Marc wants me to introduce myself, so I guess I should start by saying that my name is David Gassko, as my handle here might have given away. I write a weekly column for The Hardball Times, and also have been blogging at Statistically Speaking for almost a year now. I'll be writing here at BtB now as well, semi-regularly. I hope you enjoy my writing, and if not, I hope you enjoy my wrath.
Last August, I published an article updating Voros McCracken's Defensive Independent Pitching Statistic (DIPS), calling my system DIPS 3.0. To recap quickly, what McCracken found was that individual pitchers seemed to show little control over what happens to balls put into play. Instead, he found, pitchers only seem to have much control over the defensive independent categories--strikeouts, walks, and to a lesser extent, home runs.
I took his idea one step further (a step that was actually originally suggested by Voros), and based DIPS on batted ball information. Basically, I take a pitcher's batted ball line (ground balls, line drives, bunts, and outfield and infield fly balls) and transform it into a "regular" line--singles, doubles, triples, home runs, reached on error, as well as, strike outs, walks, and hit-by-pitch.
Here's a very simply run-down of how I do it. I take the number of batted balls the pitcher allowed, and assign him a league average line drive percentage, because based on my research with JC Bradbury in the Hardball Times Annual, it seems that pitchers have little control over how many line drives they allow. I then split the rest of their batted balls based on their actual batted ball percentages. Take, for example, Jarrod Washburn. He allowed 586 batted balls last year, and since the average line drive percentage in the AL last year was 19.9%, I assign him 117 line drives. He actually allowed 120. Washburn also allowed 206 outfield flies. So his "new" outfield fly number would be 206/(586-120)*(586-117) = 208. And so on for every batted ball. A better explanation of the whole method is available here.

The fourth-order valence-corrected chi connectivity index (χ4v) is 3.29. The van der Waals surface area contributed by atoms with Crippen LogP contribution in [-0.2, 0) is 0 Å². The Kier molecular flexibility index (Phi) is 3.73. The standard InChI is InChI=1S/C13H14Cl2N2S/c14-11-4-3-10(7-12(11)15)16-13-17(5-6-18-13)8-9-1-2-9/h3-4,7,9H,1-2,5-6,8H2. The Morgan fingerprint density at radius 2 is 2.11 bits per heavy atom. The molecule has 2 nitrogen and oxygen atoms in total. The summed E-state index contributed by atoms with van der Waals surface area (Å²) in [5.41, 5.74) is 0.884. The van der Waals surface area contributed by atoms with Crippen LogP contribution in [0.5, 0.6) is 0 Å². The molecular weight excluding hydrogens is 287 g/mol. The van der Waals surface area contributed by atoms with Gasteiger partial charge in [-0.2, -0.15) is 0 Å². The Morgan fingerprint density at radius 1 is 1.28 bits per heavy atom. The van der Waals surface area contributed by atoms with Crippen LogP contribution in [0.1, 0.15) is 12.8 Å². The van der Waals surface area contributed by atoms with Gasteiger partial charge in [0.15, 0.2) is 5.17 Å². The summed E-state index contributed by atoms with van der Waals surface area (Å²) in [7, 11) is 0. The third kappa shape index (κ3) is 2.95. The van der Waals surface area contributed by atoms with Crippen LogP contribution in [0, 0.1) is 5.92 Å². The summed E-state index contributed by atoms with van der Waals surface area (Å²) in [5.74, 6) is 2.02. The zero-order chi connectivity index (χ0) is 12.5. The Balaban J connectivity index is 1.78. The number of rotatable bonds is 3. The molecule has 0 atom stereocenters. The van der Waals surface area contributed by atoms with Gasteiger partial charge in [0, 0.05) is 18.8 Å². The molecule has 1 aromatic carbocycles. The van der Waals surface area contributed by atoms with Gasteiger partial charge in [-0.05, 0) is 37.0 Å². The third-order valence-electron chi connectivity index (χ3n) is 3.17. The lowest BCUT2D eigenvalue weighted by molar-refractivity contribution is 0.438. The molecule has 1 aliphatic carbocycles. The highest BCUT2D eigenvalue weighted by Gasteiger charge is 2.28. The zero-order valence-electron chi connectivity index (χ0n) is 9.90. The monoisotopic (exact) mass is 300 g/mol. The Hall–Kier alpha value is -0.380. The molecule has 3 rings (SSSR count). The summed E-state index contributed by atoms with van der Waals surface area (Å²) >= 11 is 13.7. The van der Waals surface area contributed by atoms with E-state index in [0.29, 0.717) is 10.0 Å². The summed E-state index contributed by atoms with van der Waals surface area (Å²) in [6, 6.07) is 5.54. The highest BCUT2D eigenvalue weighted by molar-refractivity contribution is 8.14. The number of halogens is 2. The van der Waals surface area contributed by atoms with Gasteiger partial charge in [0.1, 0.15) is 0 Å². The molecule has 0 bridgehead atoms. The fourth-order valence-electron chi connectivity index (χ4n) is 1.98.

To transform this translated batted ball line into "normal" statistics, I just take the average outcome of each type of batted ball, and multiply it by the translated line. So, for example, 50.8% of all line drives became singles in the American League last year. Since Washburn had 117 translated line drives, based on his liner numbers alone, he would be expected to have 59 singles. I do this for every batted ball type, and every hit-type (as well as reached-on-errors) as well.
I then plug that all into BaseRuns, and find how many runs the pitcher would be expected to allow.
Okay, 375 words in, and I'm finally getting to the point of this post. One criticism my system has received is that it zeroes out too many things. To some extent, this is true, though the point of DIPS is to zero-out the things that don't really matter. But here's the real question: how great is that extent?